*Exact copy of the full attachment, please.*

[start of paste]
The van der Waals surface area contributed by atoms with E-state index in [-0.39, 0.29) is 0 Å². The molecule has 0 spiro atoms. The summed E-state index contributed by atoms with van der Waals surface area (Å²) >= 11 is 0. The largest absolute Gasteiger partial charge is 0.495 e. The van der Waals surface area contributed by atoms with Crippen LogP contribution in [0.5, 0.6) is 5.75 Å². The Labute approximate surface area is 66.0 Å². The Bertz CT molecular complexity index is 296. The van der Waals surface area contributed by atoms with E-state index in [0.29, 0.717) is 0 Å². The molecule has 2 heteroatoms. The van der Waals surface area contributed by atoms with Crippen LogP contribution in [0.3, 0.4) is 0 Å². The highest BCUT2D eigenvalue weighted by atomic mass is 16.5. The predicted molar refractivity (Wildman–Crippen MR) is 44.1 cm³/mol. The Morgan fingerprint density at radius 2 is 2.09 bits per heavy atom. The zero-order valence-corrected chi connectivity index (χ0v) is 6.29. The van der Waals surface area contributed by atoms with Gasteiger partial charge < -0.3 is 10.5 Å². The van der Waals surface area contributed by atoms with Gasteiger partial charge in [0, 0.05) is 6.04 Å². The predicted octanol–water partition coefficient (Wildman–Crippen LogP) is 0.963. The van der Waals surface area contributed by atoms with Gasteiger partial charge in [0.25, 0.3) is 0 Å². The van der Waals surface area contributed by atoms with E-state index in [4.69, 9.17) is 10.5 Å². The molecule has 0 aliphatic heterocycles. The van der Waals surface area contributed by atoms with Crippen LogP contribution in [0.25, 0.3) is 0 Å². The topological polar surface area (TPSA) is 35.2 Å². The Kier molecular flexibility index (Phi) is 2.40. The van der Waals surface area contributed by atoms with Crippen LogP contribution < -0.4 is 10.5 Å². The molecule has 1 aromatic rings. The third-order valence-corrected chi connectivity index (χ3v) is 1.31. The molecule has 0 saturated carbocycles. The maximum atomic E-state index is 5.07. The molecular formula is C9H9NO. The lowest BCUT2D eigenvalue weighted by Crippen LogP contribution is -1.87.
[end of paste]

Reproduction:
The van der Waals surface area contributed by atoms with E-state index in [-0.39, 0.29) is 0 Å². The molecule has 0 spiro atoms. The summed E-state index contributed by atoms with van der Waals surface area (Å²) >= 11 is 0. The largest absolute Gasteiger partial charge is 0.495 e. The van der Waals surface area contributed by atoms with Crippen LogP contribution in [0.5, 0.6) is 5.75 Å². The Labute approximate surface area is 66.0 Å². The Bertz CT molecular complexity index is 296. The van der Waals surface area contributed by atoms with E-state index in [0.29, 0.717) is 0 Å². The molecule has 2 heteroatoms. The van der Waals surface area contributed by atoms with Crippen LogP contribution in [0.3, 0.4) is 0 Å². The highest BCUT2D eigenvalue weighted by atomic mass is 16.5. The predicted molar refractivity (Wildman–Crippen MR) is 44.1 cm³/mol. The Morgan fingerprint density at radius 2 is 2.09 bits per heavy atom. The zero-order valence-corrected chi connectivity index (χ0v) is 6.29. The van der Waals surface area contributed by atoms with Gasteiger partial charge < -0.3 is 10.5 Å². The van der Waals surface area contributed by atoms with Gasteiger partial charge in [0, 0.05) is 6.04 Å². The predicted octanol–water partition coefficient (Wildman–Crippen LogP) is 0.963. The van der Waals surface area contributed by atoms with Gasteiger partial charge in [0.25, 0.3) is 0 Å². The van der Waals surface area contributed by atoms with E-state index in [4.69, 9.17) is 10.5 Å². The molecule has 0 aliphatic heterocycles. The van der Waals surface area contributed by atoms with Crippen LogP contribution in [0.25, 0.3) is 0 Å². The topological polar surface area (TPSA) is 35.2 Å². The Kier molecular flexibility index (Phi) is 2.40. The van der Waals surface area contributed by atoms with Crippen LogP contribution < -0.4 is 10.5 Å². The molecule has 1 aromatic rings. The third-order valence-corrected chi connectivity index (χ3v) is 1.31. The molecule has 0 saturated carbocycles. The maximum atomic E-state index is 5.07. The molecular formula is C9H9NO. The lowest BCUT2D eigenvalue weighted by Crippen LogP contribution is -1.87.